Trimming the crack and installing a filler;
     Installing a skin panel splice or rear spar upper cap 
splice;
     Replacing the skin panel or rear spar upper cap with a new 
part; and
     Repeating the inspection of the cracked area (including 
aft skin panels, skin panel splice, and rear spar upper cap).
    The repetitive inspection intervals, which range from 200 to 2,600 
flight cycles, depend on the option used.
    Accomplishing the actions specified in the service information is 
intended to adequately address the unsafe condition.

FAA's Determination and Requirements of This AD

    The unsafe condition described previously is likely to exist or 
develop on other airplanes of the same type design. For this reason, we 
are issuing this AD to detect and correct cracks in the upper and lower 
aft skin panels and rear spar upper caps, which, if not corrected, 
could lead to the loss of overall structural integrity of the 
horizontal stabilizer. This AD requires accomplishing the actions 
specified in the service information described previously, except as 
discussed under ``Differences Between the AD and the Service Bulletin'' 
below.

Differences Between the AD and the Service Bulletin

    The service bulletin specifies that any splice installed as part of 
a crack repair option be inspected within 20,000 flight cycles after 
the repair. But the service bulletin notes that the type, method, and 
repetitive interval for this inspection will be identified by Boeing at 
a later date. (See paragraph 1.E., note (a) of Tables 1 and 2 of the 
service bulletin.) To ensure continued safety, we have determined that 
this inspection and its repetitive interval must be adequately defined. 
Therefore, this AD requires that the inspection type, method, and 
repetitive interval be approved either by the FAA, or in accordance 
with data that meet the certification basis of the airplane and that 
have been approved by an Authorized Representative for the Boeing 
Commercial Airplanes Delegation Option Authorization Organization whom 
we have authorized to make those findings.
    For a crack that meets the Condition 2 criteria specified in Table 
1 or Table 3 in paragraph 1.E. of the service bulletin, Options 1 and 2 
specify temporary repairs followed by repetitive inspections of the 
area, but provide no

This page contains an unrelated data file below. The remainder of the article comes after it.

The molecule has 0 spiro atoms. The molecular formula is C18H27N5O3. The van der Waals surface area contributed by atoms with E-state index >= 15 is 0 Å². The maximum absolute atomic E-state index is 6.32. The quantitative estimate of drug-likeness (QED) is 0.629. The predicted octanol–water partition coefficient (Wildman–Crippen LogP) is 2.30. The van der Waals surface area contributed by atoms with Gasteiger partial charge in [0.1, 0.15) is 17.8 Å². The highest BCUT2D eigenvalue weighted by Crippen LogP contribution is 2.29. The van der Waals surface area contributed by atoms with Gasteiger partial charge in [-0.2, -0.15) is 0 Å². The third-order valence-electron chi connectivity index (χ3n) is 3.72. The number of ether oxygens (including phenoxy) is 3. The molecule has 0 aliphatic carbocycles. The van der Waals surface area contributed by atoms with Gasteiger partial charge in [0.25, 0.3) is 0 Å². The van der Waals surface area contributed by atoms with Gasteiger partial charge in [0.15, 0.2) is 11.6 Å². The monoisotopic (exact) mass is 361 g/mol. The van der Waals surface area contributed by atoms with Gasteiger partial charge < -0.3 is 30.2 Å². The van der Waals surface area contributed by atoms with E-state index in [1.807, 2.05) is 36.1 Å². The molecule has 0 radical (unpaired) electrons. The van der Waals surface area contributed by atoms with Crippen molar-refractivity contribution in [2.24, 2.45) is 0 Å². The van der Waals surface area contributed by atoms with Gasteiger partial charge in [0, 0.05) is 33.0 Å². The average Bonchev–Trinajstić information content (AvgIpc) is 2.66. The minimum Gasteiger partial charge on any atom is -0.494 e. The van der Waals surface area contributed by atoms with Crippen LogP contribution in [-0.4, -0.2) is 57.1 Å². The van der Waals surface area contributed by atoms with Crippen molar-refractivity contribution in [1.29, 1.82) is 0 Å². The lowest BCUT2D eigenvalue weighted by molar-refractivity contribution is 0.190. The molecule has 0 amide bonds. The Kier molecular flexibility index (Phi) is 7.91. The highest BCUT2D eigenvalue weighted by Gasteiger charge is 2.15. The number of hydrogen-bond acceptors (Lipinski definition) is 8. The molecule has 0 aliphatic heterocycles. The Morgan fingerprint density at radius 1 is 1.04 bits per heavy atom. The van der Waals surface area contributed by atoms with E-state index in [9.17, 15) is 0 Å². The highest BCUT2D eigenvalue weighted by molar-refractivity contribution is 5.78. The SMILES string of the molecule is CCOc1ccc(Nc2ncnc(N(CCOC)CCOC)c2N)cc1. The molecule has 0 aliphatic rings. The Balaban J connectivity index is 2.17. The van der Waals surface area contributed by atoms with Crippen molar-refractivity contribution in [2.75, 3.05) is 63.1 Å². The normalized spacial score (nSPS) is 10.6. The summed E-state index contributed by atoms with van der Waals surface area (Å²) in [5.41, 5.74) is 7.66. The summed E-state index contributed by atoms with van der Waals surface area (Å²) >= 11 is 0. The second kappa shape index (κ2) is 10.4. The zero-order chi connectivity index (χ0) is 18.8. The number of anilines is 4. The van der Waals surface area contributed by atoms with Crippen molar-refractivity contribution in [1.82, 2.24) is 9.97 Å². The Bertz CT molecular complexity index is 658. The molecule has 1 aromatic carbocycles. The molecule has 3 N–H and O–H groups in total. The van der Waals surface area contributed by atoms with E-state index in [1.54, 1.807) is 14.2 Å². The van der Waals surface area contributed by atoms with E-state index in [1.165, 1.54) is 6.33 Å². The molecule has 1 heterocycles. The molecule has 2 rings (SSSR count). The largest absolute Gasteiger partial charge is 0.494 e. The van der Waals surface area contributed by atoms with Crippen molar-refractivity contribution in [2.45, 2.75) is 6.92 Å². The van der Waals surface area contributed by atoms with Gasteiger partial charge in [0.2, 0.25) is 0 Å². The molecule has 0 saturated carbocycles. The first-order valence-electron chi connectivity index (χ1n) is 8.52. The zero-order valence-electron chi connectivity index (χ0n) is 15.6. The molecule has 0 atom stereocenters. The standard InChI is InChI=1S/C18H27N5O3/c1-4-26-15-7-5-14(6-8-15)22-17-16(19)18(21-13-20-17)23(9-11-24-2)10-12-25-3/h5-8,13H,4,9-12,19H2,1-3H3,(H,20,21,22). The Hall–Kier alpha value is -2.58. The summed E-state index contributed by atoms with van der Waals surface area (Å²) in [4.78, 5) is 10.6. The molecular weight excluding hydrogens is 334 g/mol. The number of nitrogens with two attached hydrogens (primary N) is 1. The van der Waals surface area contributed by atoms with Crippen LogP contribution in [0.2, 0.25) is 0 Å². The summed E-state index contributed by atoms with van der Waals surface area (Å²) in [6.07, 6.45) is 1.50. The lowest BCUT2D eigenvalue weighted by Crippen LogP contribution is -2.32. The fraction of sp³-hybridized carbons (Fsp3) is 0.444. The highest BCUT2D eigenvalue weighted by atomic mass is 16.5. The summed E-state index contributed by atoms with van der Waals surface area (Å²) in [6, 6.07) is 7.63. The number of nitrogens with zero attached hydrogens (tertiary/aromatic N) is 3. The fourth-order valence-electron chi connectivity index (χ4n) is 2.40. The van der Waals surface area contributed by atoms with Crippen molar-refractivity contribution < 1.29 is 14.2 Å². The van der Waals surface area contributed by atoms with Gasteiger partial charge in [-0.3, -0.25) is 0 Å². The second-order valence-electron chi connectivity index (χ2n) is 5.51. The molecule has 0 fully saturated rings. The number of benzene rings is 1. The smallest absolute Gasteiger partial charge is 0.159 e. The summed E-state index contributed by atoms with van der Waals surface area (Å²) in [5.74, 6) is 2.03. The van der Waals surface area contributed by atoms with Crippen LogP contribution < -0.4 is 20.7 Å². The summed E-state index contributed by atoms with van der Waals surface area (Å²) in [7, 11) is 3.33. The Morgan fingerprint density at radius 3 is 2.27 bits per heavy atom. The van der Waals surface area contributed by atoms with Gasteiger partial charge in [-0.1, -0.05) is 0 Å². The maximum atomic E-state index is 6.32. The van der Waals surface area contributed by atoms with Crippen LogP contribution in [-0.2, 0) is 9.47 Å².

[[Page 25961]]

terminating action for these repetitive inspections. In this case, this 
AD requires, within 4,000 flight cycles after the crack is detected, 
either installing a horizontal stabilizer aft skin panel splice or 
removing and replacing the horizontal stabilizer aft skin panel, in 
accordance with Option 3 or 4 of the applicable table, followed by the 
applicable repetitive inspections specified in Option 3 or 4. We have 
determined that this action is necessary to maintain the safety of the 
fleet.
    We have coordinated these differences with Boeing.

FAA's Determination of the Effective Date

    Since an unsafe condition exists that requires the immediate 
adoption of this AD, we have found that notice and opportunity for 
public comment before issuing this AD are impracticable, and that good 
cause exists to make this AD effective in less than 30 days.

Comments Invited

    This AD is a final rule that involves requirements that affect 
flight safety and was not preceded by notice and an opportunity for 
public comment; however, we invite you to submit any relevant written 
data, views, or arguments regarding this AD. Send your comments to an 
address listed in the ADDRESSES section. Include ``Docket No. FAA-2007-
28100; Directorate Identifier 2007-NM-103-AD'' at the beginning of your 
comments. We specifically invite comments on the overall regulatory, 
economic, environmental, and energy aspects of the AD that might 
suggest a need to modify it.
    We will post all comments we receive, without change, to http://
dms.dot.gov, including any personal information you provide. We will 
also post a report summarizing each substantive verbal contact with FAA 
personnel concerning this AD. Using the search function of that Web 
site, anyone can find and read the comments in any of our dockets, 
including the name of the individual who sent the comment (or signed